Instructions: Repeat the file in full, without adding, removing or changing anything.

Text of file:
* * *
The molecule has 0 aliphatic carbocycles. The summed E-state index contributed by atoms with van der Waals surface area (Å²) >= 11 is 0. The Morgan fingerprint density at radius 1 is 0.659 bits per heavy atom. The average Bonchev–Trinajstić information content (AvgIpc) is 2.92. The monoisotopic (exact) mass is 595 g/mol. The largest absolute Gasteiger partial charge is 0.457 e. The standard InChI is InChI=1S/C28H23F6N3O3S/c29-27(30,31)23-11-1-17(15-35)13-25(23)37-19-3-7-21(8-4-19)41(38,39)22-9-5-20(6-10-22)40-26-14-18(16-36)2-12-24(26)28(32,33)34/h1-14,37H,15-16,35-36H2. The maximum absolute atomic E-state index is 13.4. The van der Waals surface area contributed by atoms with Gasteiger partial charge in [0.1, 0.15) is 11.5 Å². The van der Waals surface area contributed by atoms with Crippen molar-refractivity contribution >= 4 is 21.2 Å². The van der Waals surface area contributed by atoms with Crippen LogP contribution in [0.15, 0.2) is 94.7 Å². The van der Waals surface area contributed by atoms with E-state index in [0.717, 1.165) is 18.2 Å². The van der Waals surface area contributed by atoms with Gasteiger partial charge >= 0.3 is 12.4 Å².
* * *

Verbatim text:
The molecule has 0 aliphatic carbocycles. The summed E-state index contributed by atoms with van der Waals surface area (Å²) >= 11 is 0. The Morgan fingerprint density at radius 1 is 0.659 bits per heavy atom. The average Bonchev–Trinajstić information content (AvgIpc) is 2.92. The monoisotopic (exact) mass is 595 g/mol. The largest absolute Gasteiger partial charge is 0.457 e. The standard InChI is InChI=1S/C28H23F6N3O3S/c29-27(30,31)23-11-1-17(15-35)13-25(23)37-19-3-7-21(8-4-19)41(38,39)22-9-5-20(6-10-22)40-26-14-18(16-36)2-12-24(26)28(32,33)34/h1-14,37H,15-16,35-36H2. The maximum absolute atomic E-state index is 13.4. The van der Waals surface area contributed by atoms with Gasteiger partial charge in [0.1, 0.15) is 11.5 Å². The van der Waals surface area contributed by atoms with Crippen molar-refractivity contribution >= 4 is 21.2 Å². The van der Waals surface area contributed by atoms with Crippen LogP contribution in [0.15, 0.2) is 94.7 Å². The van der Waals surface area contributed by atoms with E-state index in [0.717, 1.165) is 18.2 Å². The van der Waals surface area contributed by atoms with Gasteiger partial charge >= 0.3 is 12.4 Å².